Human Resources (HR): Definition and Role Responsibilities
Human resources, or HR, manages the employee life cycle, including recruiting, hiring, onboarding, training, performance management, administering benefits, compensation and firing. Regardless of a company’s size, it needs an effective human resources department to manage workforce labor, company policies and ensure legal compliance.
In this article, we explain what human resources is, how an HR department operates, the skills needed to succeed in this area and common human resources jobs.
The primary functions of a human resources (HR) department include recruitment and staffing, training and development, compensation and benefits, employee relations, legal compliance and corporate image.
Individuals who work in HR typically have strong people skills and enjoy helping others succeed.
Common HR jobs include records specialists, human resources assistants, compensation and benefits specialists, recruiting managers and human resources directors.
What is human resources?
Human resources (HR) is a department in a workplace that focuses on a company's most important asset—its employees—to ensure they're satisfied, engaged and have all the resources they require to perform as expected. HR is the department responsible for maintaining a company's personnel, employee relations and workplace culture. This team manages recruiting, hiring, firing, training, skills development, policy implementation, benefits, payroll, government regulation, legal compliance and safety and often moderates and helps resolve conflicts and concerns between employees.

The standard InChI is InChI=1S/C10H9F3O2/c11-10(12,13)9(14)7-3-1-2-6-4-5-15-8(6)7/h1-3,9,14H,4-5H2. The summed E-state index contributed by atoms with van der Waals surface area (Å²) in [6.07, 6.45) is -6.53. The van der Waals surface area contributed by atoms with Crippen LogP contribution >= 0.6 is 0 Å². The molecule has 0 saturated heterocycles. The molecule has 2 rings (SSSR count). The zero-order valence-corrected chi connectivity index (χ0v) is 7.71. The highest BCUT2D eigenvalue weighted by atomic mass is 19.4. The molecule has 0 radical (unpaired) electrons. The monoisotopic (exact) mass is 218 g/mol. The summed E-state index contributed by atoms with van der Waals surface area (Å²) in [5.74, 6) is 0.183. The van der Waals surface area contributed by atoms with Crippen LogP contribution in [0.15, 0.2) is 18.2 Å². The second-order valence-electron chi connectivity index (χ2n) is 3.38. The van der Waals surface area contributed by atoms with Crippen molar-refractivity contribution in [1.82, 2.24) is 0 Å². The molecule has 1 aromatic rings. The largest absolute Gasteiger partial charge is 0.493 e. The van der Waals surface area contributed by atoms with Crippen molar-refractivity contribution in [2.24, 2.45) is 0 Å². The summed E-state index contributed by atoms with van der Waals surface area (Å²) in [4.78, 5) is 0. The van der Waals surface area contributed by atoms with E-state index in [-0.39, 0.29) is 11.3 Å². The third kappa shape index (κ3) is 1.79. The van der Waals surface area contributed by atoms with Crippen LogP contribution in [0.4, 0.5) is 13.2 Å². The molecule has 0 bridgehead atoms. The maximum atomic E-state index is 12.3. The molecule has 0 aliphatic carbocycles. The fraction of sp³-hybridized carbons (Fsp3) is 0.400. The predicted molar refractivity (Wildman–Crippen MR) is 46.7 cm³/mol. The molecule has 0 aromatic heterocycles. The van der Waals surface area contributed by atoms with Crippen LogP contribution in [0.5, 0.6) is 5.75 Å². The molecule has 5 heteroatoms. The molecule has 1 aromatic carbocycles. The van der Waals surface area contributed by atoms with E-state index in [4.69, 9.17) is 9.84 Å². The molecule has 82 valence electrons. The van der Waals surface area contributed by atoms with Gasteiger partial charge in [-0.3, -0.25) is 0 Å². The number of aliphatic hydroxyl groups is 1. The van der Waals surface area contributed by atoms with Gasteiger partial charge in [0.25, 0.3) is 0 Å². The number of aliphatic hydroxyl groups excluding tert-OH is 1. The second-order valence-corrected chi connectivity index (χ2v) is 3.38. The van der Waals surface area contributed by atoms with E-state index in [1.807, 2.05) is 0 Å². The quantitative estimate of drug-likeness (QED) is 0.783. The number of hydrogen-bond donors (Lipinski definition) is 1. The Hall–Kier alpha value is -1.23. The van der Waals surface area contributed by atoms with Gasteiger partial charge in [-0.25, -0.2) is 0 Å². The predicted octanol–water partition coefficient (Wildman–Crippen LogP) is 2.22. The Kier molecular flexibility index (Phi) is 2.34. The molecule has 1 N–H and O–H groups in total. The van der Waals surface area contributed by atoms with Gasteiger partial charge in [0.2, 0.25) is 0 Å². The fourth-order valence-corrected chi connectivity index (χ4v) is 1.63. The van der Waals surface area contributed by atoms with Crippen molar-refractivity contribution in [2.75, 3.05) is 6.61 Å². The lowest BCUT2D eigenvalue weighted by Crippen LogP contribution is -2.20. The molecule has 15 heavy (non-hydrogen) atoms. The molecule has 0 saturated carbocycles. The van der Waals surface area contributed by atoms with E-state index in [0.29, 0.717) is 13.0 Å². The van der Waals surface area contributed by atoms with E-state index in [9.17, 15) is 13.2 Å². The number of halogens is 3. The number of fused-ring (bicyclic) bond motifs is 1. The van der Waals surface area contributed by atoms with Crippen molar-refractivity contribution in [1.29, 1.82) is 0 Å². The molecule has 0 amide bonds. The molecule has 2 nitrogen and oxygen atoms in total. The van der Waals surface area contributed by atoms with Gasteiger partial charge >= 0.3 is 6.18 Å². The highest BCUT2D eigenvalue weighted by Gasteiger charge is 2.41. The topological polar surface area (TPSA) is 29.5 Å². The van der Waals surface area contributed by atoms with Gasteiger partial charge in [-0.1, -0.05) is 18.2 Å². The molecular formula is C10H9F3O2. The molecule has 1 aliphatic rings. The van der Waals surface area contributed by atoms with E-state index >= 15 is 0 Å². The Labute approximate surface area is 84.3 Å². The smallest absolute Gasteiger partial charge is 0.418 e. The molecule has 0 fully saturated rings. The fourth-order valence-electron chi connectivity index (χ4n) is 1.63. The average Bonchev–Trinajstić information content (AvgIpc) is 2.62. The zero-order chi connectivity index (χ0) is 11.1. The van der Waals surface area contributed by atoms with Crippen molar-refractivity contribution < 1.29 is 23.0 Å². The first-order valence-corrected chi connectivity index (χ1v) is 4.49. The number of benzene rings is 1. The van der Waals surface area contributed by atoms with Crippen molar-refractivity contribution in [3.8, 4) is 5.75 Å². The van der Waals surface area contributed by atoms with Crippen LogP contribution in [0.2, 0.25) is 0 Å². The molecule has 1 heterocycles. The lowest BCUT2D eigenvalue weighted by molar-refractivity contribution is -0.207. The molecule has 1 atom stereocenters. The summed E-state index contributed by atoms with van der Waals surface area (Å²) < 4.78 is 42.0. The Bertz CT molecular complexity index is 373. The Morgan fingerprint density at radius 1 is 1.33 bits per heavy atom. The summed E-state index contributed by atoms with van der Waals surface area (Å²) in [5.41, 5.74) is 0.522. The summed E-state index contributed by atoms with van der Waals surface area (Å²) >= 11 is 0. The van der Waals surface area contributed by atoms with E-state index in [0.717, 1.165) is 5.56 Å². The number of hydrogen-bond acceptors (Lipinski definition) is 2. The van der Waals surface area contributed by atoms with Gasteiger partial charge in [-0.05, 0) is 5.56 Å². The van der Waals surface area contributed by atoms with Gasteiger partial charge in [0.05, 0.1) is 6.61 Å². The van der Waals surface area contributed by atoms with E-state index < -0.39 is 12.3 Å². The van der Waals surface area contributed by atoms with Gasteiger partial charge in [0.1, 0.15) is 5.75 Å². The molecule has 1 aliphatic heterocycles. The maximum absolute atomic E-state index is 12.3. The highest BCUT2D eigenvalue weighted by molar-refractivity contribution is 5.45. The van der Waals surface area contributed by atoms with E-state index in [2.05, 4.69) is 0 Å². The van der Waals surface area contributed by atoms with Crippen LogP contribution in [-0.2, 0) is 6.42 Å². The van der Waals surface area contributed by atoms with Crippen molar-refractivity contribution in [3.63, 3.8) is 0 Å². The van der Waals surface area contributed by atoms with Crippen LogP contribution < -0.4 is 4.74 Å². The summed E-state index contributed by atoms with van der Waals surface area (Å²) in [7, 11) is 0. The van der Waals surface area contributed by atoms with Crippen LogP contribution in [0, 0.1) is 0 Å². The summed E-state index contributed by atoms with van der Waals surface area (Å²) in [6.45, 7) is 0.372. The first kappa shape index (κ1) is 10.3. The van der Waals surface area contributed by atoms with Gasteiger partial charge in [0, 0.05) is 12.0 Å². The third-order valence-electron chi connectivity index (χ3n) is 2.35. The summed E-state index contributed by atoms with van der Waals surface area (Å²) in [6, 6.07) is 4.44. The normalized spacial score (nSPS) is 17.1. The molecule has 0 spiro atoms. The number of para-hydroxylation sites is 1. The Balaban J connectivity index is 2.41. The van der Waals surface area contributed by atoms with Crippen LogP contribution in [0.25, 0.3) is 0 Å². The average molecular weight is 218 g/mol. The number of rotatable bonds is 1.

HR professionals help give a company structure and order and foster productivity and organizational success. HR personnel partner with management to address personnel concerns and provide support and resources where needed so that managers can focus on running their department operations. Choosing a career in human resources can be a rewarding experience both personally and professionally.
Key functions of human resources
A company's HR department serves many purposes and roles. Whether you're interested in pursuing a role in human resources or you're curious how HR may affect your job search and employment experience, ensure to understand what HR does. Here are some of the key functions they oversee:
Recruitment and staffing
Human resources departments have a significant role in determining a company's staffing needs, recruiting new employees and hiring well-qualified candidates. This responsibility includes critical tasks such as identifying qualifications and requirements for each position, writing job descriptions and placing job postings, evaluating resumes, conducting interviews, completing background checks and working with department managers to select ideal candidates. The recruiting and hiring process is important because hiring the right people may increase operational efficiency, improve business outcomes and decrease turnover rates.
New hire onboarding
After hiring employees, the human resources department guides new team members through their first days or weeks at the company. This process introduces new team members to the workplace culture and provides access to company resources that may help the employee navigate their employment journey and settle into their new role.